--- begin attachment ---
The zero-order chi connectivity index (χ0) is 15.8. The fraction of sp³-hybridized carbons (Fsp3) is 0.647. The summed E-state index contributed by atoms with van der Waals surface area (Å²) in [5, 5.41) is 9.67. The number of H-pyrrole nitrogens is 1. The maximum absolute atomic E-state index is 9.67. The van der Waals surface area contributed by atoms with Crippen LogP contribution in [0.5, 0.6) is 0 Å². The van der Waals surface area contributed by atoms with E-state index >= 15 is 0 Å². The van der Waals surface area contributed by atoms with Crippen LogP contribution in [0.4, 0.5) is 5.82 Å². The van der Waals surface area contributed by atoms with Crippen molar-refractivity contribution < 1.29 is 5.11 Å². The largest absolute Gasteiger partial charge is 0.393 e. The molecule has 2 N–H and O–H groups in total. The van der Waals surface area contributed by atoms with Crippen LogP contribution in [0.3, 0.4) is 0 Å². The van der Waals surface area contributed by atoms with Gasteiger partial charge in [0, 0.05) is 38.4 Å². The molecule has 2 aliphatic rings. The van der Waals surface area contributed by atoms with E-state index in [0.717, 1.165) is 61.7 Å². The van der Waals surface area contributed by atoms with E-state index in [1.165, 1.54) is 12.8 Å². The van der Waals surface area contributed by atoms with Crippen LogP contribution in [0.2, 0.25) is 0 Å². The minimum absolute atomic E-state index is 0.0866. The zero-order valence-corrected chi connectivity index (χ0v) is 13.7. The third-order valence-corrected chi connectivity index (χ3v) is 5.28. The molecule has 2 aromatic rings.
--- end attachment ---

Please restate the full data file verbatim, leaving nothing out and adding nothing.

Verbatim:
The zero-order chi connectivity index (χ0) is 15.8. The fraction of sp³-hybridized carbons (Fsp3) is 0.647. The summed E-state index contributed by atoms with van der Waals surface area (Å²) in [5, 5.41) is 9.67. The number of H-pyrrole nitrogens is 1. The maximum absolute atomic E-state index is 9.67. The van der Waals surface area contributed by atoms with Crippen LogP contribution in [0.5, 0.6) is 0 Å². The van der Waals surface area contributed by atoms with E-state index >= 15 is 0 Å². The van der Waals surface area contributed by atoms with Crippen LogP contribution in [0.4, 0.5) is 5.82 Å². The van der Waals surface area contributed by atoms with Crippen molar-refractivity contribution < 1.29 is 5.11 Å². The largest absolute Gasteiger partial charge is 0.393 e. The molecule has 2 N–H and O–H groups in total. The van der Waals surface area contributed by atoms with Crippen LogP contribution in [0.3, 0.4) is 0 Å². The van der Waals surface area contributed by atoms with Gasteiger partial charge in [0, 0.05) is 38.4 Å². The molecule has 2 aliphatic rings. The van der Waals surface area contributed by atoms with E-state index in [0.717, 1.165) is 61.7 Å². The van der Waals surface area contributed by atoms with E-state index in [1.165, 1.54) is 12.8 Å². The van der Waals surface area contributed by atoms with Crippen LogP contribution in [0.2, 0.25) is 0 Å². The minimum absolute atomic E-state index is 0.0866. The zero-order valence-corrected chi connectivity index (χ0v) is 13.7. The third-order valence-corrected chi connectivity index (χ3v) is 5.28. The molecule has 2 aromatic rings.